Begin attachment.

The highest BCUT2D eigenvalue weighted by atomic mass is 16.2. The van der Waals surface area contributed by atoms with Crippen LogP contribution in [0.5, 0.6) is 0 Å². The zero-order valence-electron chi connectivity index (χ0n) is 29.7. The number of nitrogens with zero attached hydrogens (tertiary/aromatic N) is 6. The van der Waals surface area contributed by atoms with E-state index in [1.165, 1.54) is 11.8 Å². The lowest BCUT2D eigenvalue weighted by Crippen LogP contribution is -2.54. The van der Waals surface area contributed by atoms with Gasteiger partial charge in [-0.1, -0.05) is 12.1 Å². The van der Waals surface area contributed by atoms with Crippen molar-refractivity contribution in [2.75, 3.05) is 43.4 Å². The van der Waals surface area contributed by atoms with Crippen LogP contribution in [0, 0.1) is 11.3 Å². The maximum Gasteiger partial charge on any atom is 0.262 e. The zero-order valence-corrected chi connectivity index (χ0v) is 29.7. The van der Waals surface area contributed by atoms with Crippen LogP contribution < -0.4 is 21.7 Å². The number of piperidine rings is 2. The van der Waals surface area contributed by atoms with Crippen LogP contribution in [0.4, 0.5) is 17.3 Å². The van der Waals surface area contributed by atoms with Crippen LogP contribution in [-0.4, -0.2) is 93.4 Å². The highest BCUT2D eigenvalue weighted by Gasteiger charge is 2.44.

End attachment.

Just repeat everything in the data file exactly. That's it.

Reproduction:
The highest BCUT2D eigenvalue weighted by atomic mass is 16.2. The van der Waals surface area contributed by atoms with Crippen LogP contribution in [0.5, 0.6) is 0 Å². The zero-order valence-electron chi connectivity index (χ0n) is 29.7. The number of nitrogens with zero attached hydrogens (tertiary/aromatic N) is 6. The van der Waals surface area contributed by atoms with E-state index in [1.165, 1.54) is 11.8 Å². The lowest BCUT2D eigenvalue weighted by Crippen LogP contribution is -2.54. The van der Waals surface area contributed by atoms with Gasteiger partial charge in [-0.1, -0.05) is 12.1 Å². The van der Waals surface area contributed by atoms with Crippen molar-refractivity contribution in [2.75, 3.05) is 43.4 Å². The van der Waals surface area contributed by atoms with Crippen LogP contribution in [0, 0.1) is 11.3 Å². The maximum Gasteiger partial charge on any atom is 0.262 e. The zero-order valence-corrected chi connectivity index (χ0v) is 29.7. The van der Waals surface area contributed by atoms with Crippen LogP contribution < -0.4 is 21.7 Å². The number of piperidine rings is 2. The van der Waals surface area contributed by atoms with Crippen LogP contribution in [0.4, 0.5) is 17.3 Å². The van der Waals surface area contributed by atoms with Crippen LogP contribution in [-0.4, -0.2) is 93.4 Å². The highest BCUT2D eigenvalue weighted by Gasteiger charge is 2.44.